In our fourth and final of this Naehas Spotlight Series on Bank Regulations and Disclosures, I’ll once again be sharing valuable and learned wisdom from another Brent, this one Brent Bahnub, CEO and Founder of Apogee Process Improvements. In a recent deep dive discussion on all things disclosures, which you can watch here, Brent graciously offered answers and actionable insights to specific questions so many in the financial services industry are asking. This time: forecasting on ESG regulations and compliance.
Before becoming the CEO and Founder at Apogee, Brent was the Managing Director and Control Officer Executive at JP Morgan Chase. He has held positions at First Niagara, National City Bank, and has written a book, Activity-Based Management for Financial Institutions. He has co-authored four patents, and holds an MBA from Columbia Business School. That’s quite a solid record of accomplishment. His background underscores why I was pleased to sit down with him for a deep dive discussion on doing disclosures well, and why.
Q: On the issue of ESG, what do you see as the future of regulators and disclosures? How are they going to keep up with the latest fintech products, and also the latest movements such as environmental issues? What do you see as the forecast?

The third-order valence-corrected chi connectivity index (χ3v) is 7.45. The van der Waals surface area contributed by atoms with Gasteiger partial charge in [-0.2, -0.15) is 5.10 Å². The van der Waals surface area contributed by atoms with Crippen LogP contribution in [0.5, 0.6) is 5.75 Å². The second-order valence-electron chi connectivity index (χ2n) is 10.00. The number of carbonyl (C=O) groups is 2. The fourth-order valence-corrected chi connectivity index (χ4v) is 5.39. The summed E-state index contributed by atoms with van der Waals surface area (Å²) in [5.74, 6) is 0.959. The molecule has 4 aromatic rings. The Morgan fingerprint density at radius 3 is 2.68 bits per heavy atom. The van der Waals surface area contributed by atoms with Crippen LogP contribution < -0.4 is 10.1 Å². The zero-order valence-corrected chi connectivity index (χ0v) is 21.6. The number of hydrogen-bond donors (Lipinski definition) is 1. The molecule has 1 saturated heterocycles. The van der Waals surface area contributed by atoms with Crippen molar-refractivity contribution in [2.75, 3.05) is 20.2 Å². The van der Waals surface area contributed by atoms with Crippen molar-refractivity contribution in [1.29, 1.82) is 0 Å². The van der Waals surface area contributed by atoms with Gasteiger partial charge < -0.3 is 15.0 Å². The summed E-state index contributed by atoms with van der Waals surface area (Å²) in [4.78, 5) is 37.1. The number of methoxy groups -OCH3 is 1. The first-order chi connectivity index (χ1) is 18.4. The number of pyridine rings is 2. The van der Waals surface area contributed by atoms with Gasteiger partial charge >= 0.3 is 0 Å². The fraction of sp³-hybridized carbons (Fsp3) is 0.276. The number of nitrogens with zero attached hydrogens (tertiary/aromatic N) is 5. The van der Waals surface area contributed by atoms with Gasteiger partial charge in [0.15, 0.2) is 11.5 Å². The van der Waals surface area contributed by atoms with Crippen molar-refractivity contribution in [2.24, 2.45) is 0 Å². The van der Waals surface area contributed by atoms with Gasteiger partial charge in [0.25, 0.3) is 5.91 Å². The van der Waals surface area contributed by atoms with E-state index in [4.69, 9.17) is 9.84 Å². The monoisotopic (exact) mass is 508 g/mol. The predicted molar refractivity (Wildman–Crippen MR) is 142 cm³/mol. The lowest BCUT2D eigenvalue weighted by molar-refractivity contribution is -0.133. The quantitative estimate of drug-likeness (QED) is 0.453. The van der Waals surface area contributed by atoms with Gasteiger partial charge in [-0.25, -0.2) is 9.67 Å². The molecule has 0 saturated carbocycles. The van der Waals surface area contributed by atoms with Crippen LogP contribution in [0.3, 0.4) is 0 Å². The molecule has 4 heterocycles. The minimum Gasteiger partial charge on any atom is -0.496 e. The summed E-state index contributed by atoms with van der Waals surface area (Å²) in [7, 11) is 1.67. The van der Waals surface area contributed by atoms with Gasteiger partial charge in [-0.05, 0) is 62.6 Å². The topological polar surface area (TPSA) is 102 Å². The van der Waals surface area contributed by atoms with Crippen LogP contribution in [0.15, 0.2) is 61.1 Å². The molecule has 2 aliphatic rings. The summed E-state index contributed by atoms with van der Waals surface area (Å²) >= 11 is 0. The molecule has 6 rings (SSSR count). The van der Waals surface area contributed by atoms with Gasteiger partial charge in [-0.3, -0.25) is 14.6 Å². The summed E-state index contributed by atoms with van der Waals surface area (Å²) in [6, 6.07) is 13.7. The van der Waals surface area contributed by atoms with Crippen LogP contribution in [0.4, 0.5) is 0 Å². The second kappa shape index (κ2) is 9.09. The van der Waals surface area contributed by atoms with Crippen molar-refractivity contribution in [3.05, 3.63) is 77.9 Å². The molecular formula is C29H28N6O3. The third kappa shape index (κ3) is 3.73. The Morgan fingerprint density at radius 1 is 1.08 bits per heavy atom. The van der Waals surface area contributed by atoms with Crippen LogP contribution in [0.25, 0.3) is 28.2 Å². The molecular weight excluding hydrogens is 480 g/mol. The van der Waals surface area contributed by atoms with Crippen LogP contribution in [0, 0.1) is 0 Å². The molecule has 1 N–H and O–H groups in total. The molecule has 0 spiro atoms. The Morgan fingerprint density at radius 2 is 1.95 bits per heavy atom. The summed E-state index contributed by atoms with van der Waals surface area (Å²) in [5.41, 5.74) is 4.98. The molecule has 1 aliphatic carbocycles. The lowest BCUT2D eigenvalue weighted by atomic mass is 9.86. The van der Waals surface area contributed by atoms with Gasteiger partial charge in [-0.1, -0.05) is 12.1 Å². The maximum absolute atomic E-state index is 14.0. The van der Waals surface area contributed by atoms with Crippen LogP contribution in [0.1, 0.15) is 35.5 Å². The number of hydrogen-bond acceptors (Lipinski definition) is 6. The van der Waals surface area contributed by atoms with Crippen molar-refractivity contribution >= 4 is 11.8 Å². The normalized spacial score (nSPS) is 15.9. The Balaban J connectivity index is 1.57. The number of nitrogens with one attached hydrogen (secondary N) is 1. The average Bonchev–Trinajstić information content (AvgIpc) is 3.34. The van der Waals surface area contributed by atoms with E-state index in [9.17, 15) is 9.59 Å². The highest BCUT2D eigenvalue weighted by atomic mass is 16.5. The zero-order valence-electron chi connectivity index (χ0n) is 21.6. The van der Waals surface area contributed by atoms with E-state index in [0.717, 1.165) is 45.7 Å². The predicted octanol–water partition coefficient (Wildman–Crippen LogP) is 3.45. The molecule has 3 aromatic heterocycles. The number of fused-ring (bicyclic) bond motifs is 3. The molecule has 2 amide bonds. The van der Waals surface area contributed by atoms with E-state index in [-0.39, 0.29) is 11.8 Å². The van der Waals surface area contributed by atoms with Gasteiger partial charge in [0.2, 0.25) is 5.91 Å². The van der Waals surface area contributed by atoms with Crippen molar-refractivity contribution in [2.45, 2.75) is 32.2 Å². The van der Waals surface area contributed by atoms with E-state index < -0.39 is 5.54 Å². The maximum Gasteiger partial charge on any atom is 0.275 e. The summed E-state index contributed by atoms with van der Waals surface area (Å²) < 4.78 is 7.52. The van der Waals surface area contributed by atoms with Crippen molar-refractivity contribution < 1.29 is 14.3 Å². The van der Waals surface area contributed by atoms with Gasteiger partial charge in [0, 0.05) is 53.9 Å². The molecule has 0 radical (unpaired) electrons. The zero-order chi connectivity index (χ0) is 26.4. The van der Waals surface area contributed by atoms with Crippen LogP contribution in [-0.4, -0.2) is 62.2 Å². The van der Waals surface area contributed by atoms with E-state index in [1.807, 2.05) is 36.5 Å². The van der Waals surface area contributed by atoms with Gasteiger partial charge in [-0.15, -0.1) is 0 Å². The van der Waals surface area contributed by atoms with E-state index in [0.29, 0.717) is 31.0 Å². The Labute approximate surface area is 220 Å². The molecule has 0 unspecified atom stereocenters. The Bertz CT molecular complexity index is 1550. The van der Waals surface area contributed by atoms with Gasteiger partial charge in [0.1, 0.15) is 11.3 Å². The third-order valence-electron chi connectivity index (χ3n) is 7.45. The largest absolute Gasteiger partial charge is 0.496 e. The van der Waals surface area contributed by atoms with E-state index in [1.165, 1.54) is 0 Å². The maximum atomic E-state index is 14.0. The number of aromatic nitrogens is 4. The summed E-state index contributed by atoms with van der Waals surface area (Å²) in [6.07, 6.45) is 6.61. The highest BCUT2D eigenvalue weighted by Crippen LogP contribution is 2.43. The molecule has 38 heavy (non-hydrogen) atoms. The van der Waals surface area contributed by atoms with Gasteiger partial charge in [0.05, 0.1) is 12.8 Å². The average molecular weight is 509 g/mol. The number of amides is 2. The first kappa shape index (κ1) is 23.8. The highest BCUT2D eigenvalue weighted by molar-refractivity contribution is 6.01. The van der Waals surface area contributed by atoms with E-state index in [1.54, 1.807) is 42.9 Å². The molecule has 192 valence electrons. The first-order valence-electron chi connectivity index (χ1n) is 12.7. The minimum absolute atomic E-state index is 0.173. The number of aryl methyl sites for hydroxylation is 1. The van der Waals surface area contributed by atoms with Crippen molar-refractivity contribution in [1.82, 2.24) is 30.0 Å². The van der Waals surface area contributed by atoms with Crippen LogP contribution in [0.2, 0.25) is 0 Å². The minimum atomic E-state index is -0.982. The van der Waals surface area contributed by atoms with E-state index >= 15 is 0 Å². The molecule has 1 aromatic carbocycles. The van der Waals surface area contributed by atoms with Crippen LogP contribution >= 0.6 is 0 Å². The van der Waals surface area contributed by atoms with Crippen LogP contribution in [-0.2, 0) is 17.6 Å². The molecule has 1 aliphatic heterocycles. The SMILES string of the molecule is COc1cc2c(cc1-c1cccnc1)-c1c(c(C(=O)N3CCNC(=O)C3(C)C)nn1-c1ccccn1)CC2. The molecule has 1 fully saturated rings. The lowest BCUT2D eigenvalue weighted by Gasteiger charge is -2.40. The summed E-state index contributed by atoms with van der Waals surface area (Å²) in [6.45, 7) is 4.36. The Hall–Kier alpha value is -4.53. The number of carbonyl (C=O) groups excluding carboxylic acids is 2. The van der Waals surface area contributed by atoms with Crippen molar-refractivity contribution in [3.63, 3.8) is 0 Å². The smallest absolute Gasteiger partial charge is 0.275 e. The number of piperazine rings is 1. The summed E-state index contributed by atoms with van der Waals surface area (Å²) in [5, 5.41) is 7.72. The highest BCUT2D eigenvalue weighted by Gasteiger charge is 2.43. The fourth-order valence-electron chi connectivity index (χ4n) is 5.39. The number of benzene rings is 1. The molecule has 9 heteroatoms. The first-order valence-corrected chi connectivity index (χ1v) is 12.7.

Brent’s timely, topical insights are important as more financial firms tune into all of the important components behind Corporate Social Responsibility (CSR) and evolving Environmental, Social and Governance (ESG) guidelines.
His input follows:
The laws and the rules and the regs generally follow the advancements on products and channels and the overall financial environment. I can say that in the next couple of years, we are certainly going to see more ESG-related disclosures and fines, as those go hand in hand.
Environmental, Social and Governance disclosures is what we are seeing as this next wave of disclosures. The Apogee team has identified key areas of focus.
- Resource depletion
- Carbon footprints
- Climate change
- Diversity, Equity & Inclusion
- Employee Relations
- Working conditions
(including child labor and slavery)
- Local under-served communities
- Health and safety
- Executive compensation
- Donations and political lobbying
- Corruption and bribery
- Board diversity and structure
- Tax strategy